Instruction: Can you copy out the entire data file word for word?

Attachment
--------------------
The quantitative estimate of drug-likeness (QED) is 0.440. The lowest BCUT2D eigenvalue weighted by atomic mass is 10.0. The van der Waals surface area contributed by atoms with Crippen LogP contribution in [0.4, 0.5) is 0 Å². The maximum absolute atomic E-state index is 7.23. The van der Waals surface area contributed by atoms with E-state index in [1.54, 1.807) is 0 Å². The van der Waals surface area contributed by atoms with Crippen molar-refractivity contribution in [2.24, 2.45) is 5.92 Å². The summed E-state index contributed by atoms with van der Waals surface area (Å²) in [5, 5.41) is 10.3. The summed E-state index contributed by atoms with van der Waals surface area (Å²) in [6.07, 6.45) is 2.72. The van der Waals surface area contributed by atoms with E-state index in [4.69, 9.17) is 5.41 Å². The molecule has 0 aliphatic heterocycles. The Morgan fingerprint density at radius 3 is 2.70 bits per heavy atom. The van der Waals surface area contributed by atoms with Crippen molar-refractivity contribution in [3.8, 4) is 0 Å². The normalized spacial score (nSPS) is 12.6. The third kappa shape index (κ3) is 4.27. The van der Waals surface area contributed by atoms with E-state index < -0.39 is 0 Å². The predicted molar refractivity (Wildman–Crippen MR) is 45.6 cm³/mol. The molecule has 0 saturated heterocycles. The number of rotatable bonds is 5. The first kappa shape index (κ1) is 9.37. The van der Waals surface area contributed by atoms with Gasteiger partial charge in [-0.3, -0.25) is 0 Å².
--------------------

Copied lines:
The quantitative estimate of drug-likeness (QED) is 0.440. The lowest BCUT2D eigenvalue weighted by atomic mass is 10.0. The van der Waals surface area contributed by atoms with Crippen LogP contribution in [0.4, 0.5) is 0 Å². The maximum absolute atomic E-state index is 7.23. The van der Waals surface area contributed by atoms with E-state index in [1.54, 1.807) is 0 Å². The van der Waals surface area contributed by atoms with Crippen molar-refractivity contribution in [2.24, 2.45) is 5.92 Å². The summed E-state index contributed by atoms with van der Waals surface area (Å²) in [5, 5.41) is 10.3. The summed E-state index contributed by atoms with van der Waals surface area (Å²) in [6.07, 6.45) is 2.72. The van der Waals surface area contributed by atoms with E-state index in [4.69, 9.17) is 5.41 Å². The molecule has 0 aliphatic heterocycles. The Morgan fingerprint density at radius 3 is 2.70 bits per heavy atom. The van der Waals surface area contributed by atoms with Crippen molar-refractivity contribution in [3.8, 4) is 0 Å². The normalized spacial score (nSPS) is 12.6. The third kappa shape index (κ3) is 4.27. The van der Waals surface area contributed by atoms with E-state index < -0.39 is 0 Å². The predicted molar refractivity (Wildman–Crippen MR) is 45.6 cm³/mol. The molecule has 0 saturated heterocycles. The number of rotatable bonds is 5. The first kappa shape index (κ1) is 9.37. The van der Waals surface area contributed by atoms with Gasteiger partial charge in [-0.3, -0.25) is 0 Å².